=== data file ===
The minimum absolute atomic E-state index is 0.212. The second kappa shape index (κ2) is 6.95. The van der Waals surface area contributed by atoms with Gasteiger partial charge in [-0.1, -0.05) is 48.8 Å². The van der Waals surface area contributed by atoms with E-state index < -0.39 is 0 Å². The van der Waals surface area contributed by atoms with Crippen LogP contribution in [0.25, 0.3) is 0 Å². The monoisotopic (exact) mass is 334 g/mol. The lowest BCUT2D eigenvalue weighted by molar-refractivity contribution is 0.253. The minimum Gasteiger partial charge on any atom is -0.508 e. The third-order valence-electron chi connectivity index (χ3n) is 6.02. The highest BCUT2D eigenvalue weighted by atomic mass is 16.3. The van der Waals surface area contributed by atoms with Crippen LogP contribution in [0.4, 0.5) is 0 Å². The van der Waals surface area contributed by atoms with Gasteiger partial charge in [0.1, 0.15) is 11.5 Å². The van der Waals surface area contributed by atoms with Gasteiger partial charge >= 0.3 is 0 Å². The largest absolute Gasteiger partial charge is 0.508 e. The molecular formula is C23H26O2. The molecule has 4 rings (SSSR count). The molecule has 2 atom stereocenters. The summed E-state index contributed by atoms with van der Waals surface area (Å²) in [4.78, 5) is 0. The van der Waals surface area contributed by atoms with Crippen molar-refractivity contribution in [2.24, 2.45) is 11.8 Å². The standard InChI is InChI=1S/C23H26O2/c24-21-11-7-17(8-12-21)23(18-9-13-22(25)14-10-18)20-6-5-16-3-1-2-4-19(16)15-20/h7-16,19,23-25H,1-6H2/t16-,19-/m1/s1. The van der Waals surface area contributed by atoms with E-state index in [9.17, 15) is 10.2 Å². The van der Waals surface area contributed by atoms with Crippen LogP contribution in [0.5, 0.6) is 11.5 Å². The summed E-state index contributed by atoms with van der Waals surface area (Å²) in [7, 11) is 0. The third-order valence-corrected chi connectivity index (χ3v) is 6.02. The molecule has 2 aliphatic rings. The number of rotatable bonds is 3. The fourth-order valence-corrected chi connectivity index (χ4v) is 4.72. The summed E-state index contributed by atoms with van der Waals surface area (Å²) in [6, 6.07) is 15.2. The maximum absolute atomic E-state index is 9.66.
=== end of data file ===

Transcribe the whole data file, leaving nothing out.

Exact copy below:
The minimum absolute atomic E-state index is 0.212. The second kappa shape index (κ2) is 6.95. The van der Waals surface area contributed by atoms with Gasteiger partial charge in [-0.1, -0.05) is 48.8 Å². The van der Waals surface area contributed by atoms with E-state index < -0.39 is 0 Å². The van der Waals surface area contributed by atoms with Crippen LogP contribution in [0.25, 0.3) is 0 Å². The monoisotopic (exact) mass is 334 g/mol. The lowest BCUT2D eigenvalue weighted by molar-refractivity contribution is 0.253. The minimum Gasteiger partial charge on any atom is -0.508 e. The third-order valence-electron chi connectivity index (χ3n) is 6.02. The highest BCUT2D eigenvalue weighted by atomic mass is 16.3. The van der Waals surface area contributed by atoms with Crippen LogP contribution in [0.4, 0.5) is 0 Å². The van der Waals surface area contributed by atoms with Gasteiger partial charge in [0.1, 0.15) is 11.5 Å². The van der Waals surface area contributed by atoms with Gasteiger partial charge >= 0.3 is 0 Å². The largest absolute Gasteiger partial charge is 0.508 e. The molecular formula is C23H26O2. The molecule has 4 rings (SSSR count). The molecule has 2 atom stereocenters. The summed E-state index contributed by atoms with van der Waals surface area (Å²) in [4.78, 5) is 0. The van der Waals surface area contributed by atoms with Crippen molar-refractivity contribution in [2.24, 2.45) is 11.8 Å². The standard InChI is InChI=1S/C23H26O2/c24-21-11-7-17(8-12-21)23(18-9-13-22(25)14-10-18)20-6-5-16-3-1-2-4-19(16)15-20/h7-16,19,23-25H,1-6H2/t16-,19-/m1/s1. The van der Waals surface area contributed by atoms with E-state index in [9.17, 15) is 10.2 Å². The van der Waals surface area contributed by atoms with Crippen LogP contribution in [0.5, 0.6) is 11.5 Å². The summed E-state index contributed by atoms with van der Waals surface area (Å²) in [7, 11) is 0. The third-order valence-corrected chi connectivity index (χ3v) is 6.02. The molecule has 2 aliphatic rings. The number of rotatable bonds is 3. The fourth-order valence-corrected chi connectivity index (χ4v) is 4.72. The summed E-state index contributed by atoms with van der Waals surface area (Å²) in [6, 6.07) is 15.2. The maximum absolute atomic E-state index is 9.66.